Appendicitis; early detection prevents bigger complications

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The appendix is a long, thin pouch that is shaped like a finger. It hangs down from the large intestine.

The appendix is of an unclear function in humans, and is an organ associated more with negative importance than positive. One theory is that the appendix acts as a storehouse for good bacteria, “rebooting” the digestive system after diarrheal illnesses. Other experts believe the appendix is just a useless remnant from our evolutionary past. Surgical removal of the appendix causes no observable health problems.

Appendicitis is one of the commonest surgical emergencies worldwide. Although it can occur at any age, it is most frequent in the second and third decades of life. The incidence is approximately 233/100,000 population and is highest in the 10 to 19 year-old age group. It is also higher among men (male to female ratio of 1.4:1), who have a lifetime incidence of 8.6 percent compared to 6.7 percent for women.

A blockage in the lining of the appendix often by stool, a foreign body, or cancer usually results into infection and can easily lead to appendicitis. The bacteria multiply rapidly, causing the appendix to become inflamed, swollen and filled with pus. If this is not treated promptly, the appendix can rupture causing wide spread infection which is a serious life threatening condition.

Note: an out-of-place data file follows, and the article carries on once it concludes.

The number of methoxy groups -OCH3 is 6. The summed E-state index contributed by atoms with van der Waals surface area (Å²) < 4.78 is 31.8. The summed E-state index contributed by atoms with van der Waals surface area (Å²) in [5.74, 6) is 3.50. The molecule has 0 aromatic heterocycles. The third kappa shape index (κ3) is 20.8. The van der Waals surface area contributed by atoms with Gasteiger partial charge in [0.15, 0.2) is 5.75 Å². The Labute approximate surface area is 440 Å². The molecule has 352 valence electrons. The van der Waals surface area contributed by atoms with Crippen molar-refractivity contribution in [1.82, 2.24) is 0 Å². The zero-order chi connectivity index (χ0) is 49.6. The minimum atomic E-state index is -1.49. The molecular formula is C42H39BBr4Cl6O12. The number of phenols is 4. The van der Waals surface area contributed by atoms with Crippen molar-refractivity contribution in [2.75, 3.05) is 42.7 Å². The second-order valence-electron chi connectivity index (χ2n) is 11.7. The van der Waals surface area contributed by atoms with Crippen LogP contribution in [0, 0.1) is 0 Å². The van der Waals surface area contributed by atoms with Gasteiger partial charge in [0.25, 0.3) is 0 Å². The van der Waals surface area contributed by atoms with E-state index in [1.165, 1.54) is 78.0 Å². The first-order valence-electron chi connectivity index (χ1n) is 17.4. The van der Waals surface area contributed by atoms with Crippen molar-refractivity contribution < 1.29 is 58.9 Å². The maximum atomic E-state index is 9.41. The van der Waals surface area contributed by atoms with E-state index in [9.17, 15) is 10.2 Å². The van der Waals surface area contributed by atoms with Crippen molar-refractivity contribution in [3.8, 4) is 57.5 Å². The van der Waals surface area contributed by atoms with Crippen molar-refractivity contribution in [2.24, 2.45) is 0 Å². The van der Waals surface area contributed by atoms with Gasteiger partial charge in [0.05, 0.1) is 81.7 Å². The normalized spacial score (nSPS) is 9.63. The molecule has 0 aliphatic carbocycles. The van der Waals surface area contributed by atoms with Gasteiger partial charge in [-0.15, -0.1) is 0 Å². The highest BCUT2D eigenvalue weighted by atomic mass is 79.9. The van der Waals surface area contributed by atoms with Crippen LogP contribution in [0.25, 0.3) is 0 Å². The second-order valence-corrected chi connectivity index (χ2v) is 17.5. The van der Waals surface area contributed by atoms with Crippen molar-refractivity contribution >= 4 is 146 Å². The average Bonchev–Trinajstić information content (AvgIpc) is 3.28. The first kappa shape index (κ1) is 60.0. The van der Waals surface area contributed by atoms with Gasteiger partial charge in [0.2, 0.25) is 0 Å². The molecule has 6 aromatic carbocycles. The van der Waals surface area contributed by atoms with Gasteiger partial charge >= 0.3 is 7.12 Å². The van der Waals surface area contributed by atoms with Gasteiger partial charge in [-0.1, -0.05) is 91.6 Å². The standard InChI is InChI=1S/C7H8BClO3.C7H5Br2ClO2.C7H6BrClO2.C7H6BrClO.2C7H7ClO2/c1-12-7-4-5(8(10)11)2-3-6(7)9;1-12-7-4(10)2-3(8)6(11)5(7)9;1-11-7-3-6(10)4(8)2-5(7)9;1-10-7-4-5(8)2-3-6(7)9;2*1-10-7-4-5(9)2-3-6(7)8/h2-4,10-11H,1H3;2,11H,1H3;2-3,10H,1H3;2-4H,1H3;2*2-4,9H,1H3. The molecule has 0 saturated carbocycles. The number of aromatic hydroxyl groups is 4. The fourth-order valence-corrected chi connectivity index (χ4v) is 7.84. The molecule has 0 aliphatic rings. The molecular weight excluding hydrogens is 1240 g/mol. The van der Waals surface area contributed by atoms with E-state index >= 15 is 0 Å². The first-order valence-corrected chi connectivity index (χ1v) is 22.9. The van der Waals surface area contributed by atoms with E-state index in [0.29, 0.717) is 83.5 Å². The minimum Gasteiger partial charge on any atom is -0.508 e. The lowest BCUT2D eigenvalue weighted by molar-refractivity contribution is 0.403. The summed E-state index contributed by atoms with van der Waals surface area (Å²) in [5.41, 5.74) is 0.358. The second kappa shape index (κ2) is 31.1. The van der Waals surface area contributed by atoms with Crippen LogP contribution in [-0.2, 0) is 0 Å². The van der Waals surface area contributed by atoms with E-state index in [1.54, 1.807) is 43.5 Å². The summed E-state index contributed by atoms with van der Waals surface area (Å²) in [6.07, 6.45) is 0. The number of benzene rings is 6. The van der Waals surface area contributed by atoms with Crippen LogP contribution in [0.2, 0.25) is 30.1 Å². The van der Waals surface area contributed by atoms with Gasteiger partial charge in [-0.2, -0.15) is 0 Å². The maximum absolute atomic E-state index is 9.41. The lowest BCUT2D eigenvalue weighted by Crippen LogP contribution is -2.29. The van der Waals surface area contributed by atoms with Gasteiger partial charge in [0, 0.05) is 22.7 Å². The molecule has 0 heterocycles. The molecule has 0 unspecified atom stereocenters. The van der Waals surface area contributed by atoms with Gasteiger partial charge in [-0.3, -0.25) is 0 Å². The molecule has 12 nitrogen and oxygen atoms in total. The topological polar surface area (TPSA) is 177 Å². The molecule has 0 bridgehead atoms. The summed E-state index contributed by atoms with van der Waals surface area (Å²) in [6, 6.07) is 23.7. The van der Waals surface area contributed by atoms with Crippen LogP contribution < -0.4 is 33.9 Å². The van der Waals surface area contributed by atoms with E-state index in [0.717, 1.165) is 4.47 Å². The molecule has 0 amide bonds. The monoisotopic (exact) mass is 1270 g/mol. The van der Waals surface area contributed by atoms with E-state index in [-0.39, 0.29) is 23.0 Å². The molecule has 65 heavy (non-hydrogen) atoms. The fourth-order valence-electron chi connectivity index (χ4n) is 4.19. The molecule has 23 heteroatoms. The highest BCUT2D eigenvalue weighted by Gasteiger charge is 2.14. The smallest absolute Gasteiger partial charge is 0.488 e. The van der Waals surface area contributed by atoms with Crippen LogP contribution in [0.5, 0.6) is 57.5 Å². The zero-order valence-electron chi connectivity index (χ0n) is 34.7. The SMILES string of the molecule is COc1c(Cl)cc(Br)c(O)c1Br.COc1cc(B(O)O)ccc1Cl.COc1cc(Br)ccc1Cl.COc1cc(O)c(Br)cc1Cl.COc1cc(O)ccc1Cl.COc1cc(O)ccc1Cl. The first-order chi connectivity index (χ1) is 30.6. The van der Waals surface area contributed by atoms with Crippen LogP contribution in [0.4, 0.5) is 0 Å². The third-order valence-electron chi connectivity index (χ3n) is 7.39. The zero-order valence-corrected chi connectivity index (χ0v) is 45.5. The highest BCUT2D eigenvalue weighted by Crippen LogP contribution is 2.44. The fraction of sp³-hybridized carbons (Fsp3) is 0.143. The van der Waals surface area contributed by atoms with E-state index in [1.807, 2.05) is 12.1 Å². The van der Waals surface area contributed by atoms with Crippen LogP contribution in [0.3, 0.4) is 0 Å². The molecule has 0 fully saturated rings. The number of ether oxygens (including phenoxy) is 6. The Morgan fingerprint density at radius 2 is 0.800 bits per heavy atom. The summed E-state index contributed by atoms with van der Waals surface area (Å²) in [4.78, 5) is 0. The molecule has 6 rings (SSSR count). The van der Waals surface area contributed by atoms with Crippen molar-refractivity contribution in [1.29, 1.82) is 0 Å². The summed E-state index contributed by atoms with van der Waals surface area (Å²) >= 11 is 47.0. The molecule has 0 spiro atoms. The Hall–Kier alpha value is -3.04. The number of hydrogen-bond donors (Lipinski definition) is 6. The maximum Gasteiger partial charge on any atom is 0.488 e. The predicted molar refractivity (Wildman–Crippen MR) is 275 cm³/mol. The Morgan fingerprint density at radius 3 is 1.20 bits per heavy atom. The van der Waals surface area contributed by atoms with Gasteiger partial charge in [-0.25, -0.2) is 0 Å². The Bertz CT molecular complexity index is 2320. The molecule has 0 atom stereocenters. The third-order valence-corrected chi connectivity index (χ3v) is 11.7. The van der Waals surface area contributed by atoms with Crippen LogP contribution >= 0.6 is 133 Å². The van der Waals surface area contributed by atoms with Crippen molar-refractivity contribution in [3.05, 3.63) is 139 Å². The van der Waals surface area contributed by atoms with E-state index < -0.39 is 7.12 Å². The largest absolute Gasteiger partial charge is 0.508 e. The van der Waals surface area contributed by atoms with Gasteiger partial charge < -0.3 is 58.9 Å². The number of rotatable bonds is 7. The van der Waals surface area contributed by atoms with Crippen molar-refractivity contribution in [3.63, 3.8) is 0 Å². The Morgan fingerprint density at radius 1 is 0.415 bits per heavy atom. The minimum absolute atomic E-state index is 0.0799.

The usual symptoms of appendicitis can include; Severe pain in the lower part of the belly, on the right side. (For many people, the pain starts near the belly button and then gradually shifts to the lower right side.), Loss of appetite, nausea and vomiting, fever. Some people have a different set of symptoms that include stomach upset, having a lot of gas, feeling of irregular bowel movements, diarrhea.

The diagnosis of appendicitis is made largely through thorough history taking of the patient’s symptoms and a physical medical examination. Changes in the abdominal exam help doctors tell if appendicitis is progressing, as well. An ultrasound scan can be ordered to help locating any changes of the appendix suggestive of appendicitis.

An abdominal CT scan (computed tomography), uses X-rays and a computer to create detailed images. In appendicitis, CT scans can show the inflamed appendix, and whether it has ruptured.

Blood investigation tests can be done to look out for any features of bacterial infection in a patient suspected to have appendicitis.

Once the diagnosis of appendicitis has been confirmed, the main treatment for appendicitis is surgery to remove the appendix. This surgery can be done in 2 ways; Open surgery, where the doctor makes a cut near the appendix that is big enough to pull the appendix through or laparoscopic surgery, where the doctor makes a few cuts that are much smaller than those used in open surgery and then inserts long, thin tools into the belly. One of the tools has a camera (called a “laparoscope”) on the end, which sends pictures to a TV screen. The doctor can look at the image on the screen to know where to cut and what to remove. Then he or she uses the long tools to do the surgery of removing the appendix. During laparoscopic surgery, the doctor makes a few cuts that are much smaller than those used in open surgery, and hence laparoscopic surgery will have better cosmetic outcome than open surgery.

In addition to surgery, antibiotics will be given to clear off the present infection.

There is no way to prevent appendicitis. However, appendicitis is less common in people who eat foods high in fiber, such as fresh fruits and vegetables Basically, fiber softens your stool and increases its weight and size, making it easier to pass. This means that stool is less likely to become trapped in the appendix.

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